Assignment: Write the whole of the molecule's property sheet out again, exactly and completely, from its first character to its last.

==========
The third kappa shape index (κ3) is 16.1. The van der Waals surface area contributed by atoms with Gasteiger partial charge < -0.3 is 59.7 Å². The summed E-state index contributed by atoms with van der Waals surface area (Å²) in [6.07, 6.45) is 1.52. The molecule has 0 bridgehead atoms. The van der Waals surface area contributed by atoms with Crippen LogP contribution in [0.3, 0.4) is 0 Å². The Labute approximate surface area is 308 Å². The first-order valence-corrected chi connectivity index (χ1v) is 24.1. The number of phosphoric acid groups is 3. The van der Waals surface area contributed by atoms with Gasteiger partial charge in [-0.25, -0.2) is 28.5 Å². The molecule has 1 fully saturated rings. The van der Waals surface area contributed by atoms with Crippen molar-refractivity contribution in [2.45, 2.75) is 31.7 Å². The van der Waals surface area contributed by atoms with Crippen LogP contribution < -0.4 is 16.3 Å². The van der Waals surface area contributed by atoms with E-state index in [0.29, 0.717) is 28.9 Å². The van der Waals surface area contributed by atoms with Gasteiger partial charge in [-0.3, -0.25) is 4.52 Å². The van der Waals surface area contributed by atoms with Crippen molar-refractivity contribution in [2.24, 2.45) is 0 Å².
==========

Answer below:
The third kappa shape index (κ3) is 16.1. The van der Waals surface area contributed by atoms with Gasteiger partial charge < -0.3 is 59.7 Å². The summed E-state index contributed by atoms with van der Waals surface area (Å²) in [6.07, 6.45) is 1.52. The molecule has 0 bridgehead atoms. The van der Waals surface area contributed by atoms with Crippen LogP contribution in [0.3, 0.4) is 0 Å². The Labute approximate surface area is 308 Å². The first-order valence-corrected chi connectivity index (χ1v) is 24.1. The number of phosphoric acid groups is 3. The van der Waals surface area contributed by atoms with Gasteiger partial charge in [-0.25, -0.2) is 28.5 Å². The molecule has 1 fully saturated rings. The van der Waals surface area contributed by atoms with Crippen molar-refractivity contribution in [2.45, 2.75) is 31.7 Å². The van der Waals surface area contributed by atoms with Crippen LogP contribution < -0.4 is 16.3 Å². The van der Waals surface area contributed by atoms with E-state index in [0.29, 0.717) is 28.9 Å². The van der Waals surface area contributed by atoms with Gasteiger partial charge in [-0.3, -0.25) is 4.52 Å². The van der Waals surface area contributed by atoms with Crippen molar-refractivity contribution in [2.24, 2.45) is 0 Å².